The emotional toll of living with diabetes

Shortly after graduating, T’ara moved across the country to work for Beyond Type 2 in December 2018. In her new role, T’ara found herself believing that she ought to be the perfect diabetic if she’s working for a diabetes organization. The pressure she put upon herself was overwhelming.

“I was already dealing with the sort of imposter syndrome that came with this role for me,” she recalls.

Her self-image was starting to affect her diabetes management––and vice versa. She was trying hard to manage her diabetes through diet and exercise alongside medication, but she wasn’t seeing any improvement in her blood sugar levels.

“I was being reminded that my blood sugars were always high and I felt like I couldn’t control my relationship with food and how I decided to eat,” T’ara remembers.

So, T’ara talked to a therapist.

“I started really opening up about how diabetes was impacting my mental health. I was feeling out of control with my diabetes and knowing that that was just a symptom of me feeling out of control of my life.”

Facing a new diagnosis

Shortly after, T’ara was told she didn’t have type 2 diabetes, but LADA—a misdiagnosis that meant she wasn’t being given the tools her body actually needed in order to improve her blood sugar levels. Reflecting on two years of treating a misdiagnosis brought up feelings of anger, frustrations and even sadness, but confiding in a therapist helped her process her feelings.

“Therapy teaches you how to celebrate the wins in your life, but also gives you the tools to prepare for the losses and the downtimes,” T’ara says. “We have those moments when managing diabetes is super hard.”

For T’ara, cognitive behavioral therapy gave her the tools to reframe negative or challenging thoughts and experiences.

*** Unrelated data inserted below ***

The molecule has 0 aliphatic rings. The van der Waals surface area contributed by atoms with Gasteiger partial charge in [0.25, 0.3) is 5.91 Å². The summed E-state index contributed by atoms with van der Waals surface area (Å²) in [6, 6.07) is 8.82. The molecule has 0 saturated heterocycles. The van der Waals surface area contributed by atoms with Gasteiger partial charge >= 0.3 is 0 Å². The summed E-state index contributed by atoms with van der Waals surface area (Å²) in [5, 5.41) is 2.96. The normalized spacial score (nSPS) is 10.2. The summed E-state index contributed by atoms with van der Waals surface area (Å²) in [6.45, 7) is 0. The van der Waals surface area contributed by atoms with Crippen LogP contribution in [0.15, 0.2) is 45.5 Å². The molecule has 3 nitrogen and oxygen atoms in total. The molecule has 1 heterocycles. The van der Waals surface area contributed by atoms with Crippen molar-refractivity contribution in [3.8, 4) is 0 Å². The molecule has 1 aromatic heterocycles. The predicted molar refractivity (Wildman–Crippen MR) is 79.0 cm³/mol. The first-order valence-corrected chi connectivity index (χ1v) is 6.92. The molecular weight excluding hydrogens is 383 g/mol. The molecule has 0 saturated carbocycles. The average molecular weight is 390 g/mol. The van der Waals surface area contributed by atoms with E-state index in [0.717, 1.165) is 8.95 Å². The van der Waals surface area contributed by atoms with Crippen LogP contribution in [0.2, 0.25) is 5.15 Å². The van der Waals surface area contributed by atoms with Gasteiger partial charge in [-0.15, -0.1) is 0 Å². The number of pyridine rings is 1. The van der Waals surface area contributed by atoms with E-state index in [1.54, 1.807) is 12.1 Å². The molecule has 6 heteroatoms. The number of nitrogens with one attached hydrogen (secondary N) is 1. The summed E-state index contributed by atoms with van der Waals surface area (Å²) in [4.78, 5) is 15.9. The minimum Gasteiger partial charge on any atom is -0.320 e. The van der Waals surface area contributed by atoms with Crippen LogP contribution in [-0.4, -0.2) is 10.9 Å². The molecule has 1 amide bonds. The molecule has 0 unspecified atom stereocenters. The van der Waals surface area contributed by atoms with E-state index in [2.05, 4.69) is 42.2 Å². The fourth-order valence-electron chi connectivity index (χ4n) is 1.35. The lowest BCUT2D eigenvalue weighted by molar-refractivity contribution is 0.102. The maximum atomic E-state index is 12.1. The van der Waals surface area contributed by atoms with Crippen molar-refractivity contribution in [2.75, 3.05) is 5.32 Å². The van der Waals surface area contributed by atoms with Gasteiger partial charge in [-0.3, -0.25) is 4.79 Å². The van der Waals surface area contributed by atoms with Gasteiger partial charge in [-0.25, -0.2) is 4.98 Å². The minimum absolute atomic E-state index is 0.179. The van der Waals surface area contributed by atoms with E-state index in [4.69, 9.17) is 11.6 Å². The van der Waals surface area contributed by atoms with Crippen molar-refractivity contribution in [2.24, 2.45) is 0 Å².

When facing negative thoughts, T’ara now asks herself: Is what you’re thinking and believing about yourself true? If so, what are some examples that you’re seeing that this is true? And what are some ways that this is not true?

“The goal of this was to step outside of myself and try to see my situation as objectively as possible,” she says.

The positive impact is evident and has benefitted all areas of her life.  She hopes others can see that.

“It has made me such an advocate for therapy. I love talking about it,” T’ara says. “I don’t have a problem talking about some things I’ve learned in it, because I want people to see that it’s okay to go to therapy.”

Mental health tends to be a generalized term. There are many kinds of mental health challenges and concerns. Needs can range in severity. If working with a professional will help to address your mental health needs, please seek out support.

Check out these resources on how to find mental health support:

Educational content related to mental health therapy is made possible with support from BetterHelp. Thank you to BetterHelp for offering everyone in our community two free therapy sessions. Learn more at

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Written By Julia Sclafani, Posted , Updated 09/03/23

Julia Sclafani is a writer, editor and multimedia producer whose work on human rights and public health topics lead her to Beyond Type 1. She received a bachelor’s degree from Columbia University and a master’s degree from the Newmark Graduate School of Journalism at the City University of New York. An award-winning journalist, Julia cut her teeth at her hometown newspaper. You can find her past work in print, on the radio and across the web.